Research School Network: Reading for Pleasure: What is it, why is it important, and how should we do it? Reading for Pleasure: Bella Pattinson

Reading for Pleasure: What is it, why is it important, and how should we do it?

Reading for Pleasure: Bella Pattinson

This article is written by Bella Pattinson, Learning Resources Manager (Librarian) at Notre Dame High School, Norwich.

At Notre Dame High school our approaches to reading have been shaped by a range of EEF Guidance Reports including those for Secondary Literacy and for SEND. Like many schools, this has led us to more rigorous assessment of reading ages, careful implementation of targeted reading interventions and, more widely, teaching that breaks down and explicitly teaches component knowledge and skills (explicit vocabulary instruction for example).

This important work has not pushed out our other aim for our young people: that they become life-long readers. Careful implementation of literacy strategies does not come at a cost of cultivating reading for pleasure. In this blog, our librarian unpacks what that means in practice…

What is it?

Put simply Reading for Pleasure is any time a pupil reads of their own volition (whether a blog, a novel, an article etc.) When we talk about reading for pleasure in school, what we’re really talking about is how to develop an appreciation and love of reading that goes beyond the classroom and lasts a lifetime. No pressure!

Why is it important? 

The DfE Reading Framework states clearly that making sure [pupils] become engaged with reading from the beginning is one of the most important ways to make a difference for their life chances.’

There is an abundance of research out there as to the benefits of reading but I’ll summarise some of the key points I like to share with my students.

Reading benefits your:

Communication: At Princeton Social Neuroscience Lab, psychologist Diana Tamir has demonstrated that people who often read fiction have better social cognition, improving their social competence. 

Empathy: Public Health England (2014) said Research shows [social and emotional] skills are more significant for young people’s academic attainment than IQ’. Research has found that being a regular fiction reader can increase both prosocial (e.g., helping) behaviour and empathy’ and the University of Sussex is putting together a major research programme, working with EmpathyLab, to expand this research. 

Wellbeing: Amongst other interesting findings The National Literacy Trust found in their research that children and young people who are the most engaged with literacy are three times more likely to have higher levels of mental wellbeing than children who are the least engaged’.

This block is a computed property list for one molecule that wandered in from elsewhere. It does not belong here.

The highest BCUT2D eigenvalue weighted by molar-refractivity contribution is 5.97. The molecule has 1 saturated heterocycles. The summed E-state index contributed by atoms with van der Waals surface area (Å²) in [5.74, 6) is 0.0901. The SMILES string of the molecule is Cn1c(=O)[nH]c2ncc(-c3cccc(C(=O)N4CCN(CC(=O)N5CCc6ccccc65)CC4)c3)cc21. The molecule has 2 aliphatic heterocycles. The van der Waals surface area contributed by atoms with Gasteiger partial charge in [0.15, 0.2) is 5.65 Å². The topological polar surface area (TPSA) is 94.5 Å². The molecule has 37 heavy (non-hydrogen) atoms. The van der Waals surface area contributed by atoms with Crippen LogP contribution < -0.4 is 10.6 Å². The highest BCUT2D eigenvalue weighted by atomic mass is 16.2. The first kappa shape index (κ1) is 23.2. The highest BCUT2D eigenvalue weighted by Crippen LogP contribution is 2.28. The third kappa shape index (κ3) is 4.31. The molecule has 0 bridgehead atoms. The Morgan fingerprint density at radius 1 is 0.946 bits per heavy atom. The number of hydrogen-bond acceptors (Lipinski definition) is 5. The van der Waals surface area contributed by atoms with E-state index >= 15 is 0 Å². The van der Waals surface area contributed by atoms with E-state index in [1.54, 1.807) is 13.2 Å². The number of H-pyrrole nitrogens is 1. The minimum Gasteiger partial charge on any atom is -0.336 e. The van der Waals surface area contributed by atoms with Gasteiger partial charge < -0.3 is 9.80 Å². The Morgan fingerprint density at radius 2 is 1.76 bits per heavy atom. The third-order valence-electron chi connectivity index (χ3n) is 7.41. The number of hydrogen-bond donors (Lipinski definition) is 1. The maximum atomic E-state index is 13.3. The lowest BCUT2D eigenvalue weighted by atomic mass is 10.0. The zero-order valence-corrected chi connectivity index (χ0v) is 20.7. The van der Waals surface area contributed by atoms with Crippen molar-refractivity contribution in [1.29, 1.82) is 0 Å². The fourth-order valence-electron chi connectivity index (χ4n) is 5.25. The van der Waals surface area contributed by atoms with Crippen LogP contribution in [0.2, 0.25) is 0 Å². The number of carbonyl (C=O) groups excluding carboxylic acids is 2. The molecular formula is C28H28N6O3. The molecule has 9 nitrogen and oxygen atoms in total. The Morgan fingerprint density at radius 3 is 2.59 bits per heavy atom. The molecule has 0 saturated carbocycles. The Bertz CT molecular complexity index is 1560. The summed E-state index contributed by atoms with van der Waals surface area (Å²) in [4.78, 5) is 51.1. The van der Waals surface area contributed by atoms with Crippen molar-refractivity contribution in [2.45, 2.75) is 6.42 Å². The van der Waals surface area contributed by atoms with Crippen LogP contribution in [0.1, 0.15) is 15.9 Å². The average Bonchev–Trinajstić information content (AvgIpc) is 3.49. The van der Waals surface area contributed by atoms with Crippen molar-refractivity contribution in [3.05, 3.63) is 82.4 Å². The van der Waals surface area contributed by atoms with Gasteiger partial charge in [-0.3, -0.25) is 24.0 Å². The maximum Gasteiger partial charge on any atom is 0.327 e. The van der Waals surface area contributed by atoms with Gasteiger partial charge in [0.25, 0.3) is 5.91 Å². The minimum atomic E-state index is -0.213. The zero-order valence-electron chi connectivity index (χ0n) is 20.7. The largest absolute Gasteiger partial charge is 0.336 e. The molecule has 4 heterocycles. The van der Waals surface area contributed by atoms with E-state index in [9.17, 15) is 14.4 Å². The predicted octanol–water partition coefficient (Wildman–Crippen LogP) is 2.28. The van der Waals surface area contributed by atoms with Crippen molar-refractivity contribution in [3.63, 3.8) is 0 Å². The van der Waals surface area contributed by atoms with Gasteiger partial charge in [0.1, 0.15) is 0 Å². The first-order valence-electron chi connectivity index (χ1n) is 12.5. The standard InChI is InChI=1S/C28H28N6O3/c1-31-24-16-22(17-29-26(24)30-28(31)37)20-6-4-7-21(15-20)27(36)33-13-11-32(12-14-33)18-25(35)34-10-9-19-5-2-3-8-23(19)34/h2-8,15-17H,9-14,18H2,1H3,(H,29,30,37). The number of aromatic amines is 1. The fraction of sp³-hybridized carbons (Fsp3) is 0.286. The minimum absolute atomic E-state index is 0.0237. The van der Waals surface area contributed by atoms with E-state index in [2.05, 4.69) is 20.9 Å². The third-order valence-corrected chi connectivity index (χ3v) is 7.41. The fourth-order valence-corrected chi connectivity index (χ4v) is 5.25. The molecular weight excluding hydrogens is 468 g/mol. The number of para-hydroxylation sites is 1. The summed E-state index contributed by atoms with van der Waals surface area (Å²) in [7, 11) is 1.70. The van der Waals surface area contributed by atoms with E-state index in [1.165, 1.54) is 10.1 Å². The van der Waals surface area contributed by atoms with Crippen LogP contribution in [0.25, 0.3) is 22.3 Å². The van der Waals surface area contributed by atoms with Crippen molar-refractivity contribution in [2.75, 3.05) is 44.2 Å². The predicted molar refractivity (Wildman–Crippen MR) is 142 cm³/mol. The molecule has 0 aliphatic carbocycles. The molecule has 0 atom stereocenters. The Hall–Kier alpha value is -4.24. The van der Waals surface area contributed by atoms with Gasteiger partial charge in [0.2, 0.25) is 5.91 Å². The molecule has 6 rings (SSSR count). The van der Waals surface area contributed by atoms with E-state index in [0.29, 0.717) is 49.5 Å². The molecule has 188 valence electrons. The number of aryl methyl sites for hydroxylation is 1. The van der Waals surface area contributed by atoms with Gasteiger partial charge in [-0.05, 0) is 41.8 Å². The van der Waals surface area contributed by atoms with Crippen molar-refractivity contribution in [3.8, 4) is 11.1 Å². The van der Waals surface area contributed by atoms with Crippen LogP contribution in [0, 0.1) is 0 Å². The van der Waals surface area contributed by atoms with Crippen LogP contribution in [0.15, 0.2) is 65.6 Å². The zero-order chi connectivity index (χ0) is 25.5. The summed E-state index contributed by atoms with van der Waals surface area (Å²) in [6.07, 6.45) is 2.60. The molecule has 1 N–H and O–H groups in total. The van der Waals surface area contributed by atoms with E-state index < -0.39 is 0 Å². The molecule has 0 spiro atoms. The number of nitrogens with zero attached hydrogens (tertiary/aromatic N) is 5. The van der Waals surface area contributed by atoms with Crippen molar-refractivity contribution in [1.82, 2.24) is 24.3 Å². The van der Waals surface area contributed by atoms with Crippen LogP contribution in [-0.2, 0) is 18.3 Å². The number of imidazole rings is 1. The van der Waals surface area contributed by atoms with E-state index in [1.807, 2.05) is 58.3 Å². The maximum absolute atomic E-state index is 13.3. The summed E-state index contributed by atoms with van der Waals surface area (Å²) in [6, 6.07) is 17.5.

Vocabulary: It’s no surprise that reading increases your vocabulary but the Oxford Language Report (2018) highlights how important vocabulary is, finding that: pupils with lower levels of vocabulary were less likely to find employment at the end of school, are more likely to have difficulty making friends, and more likely to suffer from low self esteem. 

Academic Success: The research by GL Assessment found a link between the importance of reading to the whole school curriculum. Yes, even in maths!

PISA dataconsistently shows that engagement in reading […] is a mediator of gender or socio-economic status’ (also found by Sullivan and Brown 2013; RfP is a more important determinant to children’s success than their family’s socio-economic status’). Therefore it is vital that Reading for

Pleasure is not left to chance. In fact the DfE’s Reading Framework states that it is essential that schools systematically plan to nurture pupil’s desire to read.’

So, how do we do it?

I boil the main tenets of RfP down to Choice, Encouragement, and Support.

Choice:Research has consistently shown that choice is linked to increased educational outcomes; Even struggling readers will show effort and persistence when reading self-selected texts’. The DfE states that teachers need to ensure that all pupils can read at a speed that allows them to enjoy and understand the books they want to read for themselves.’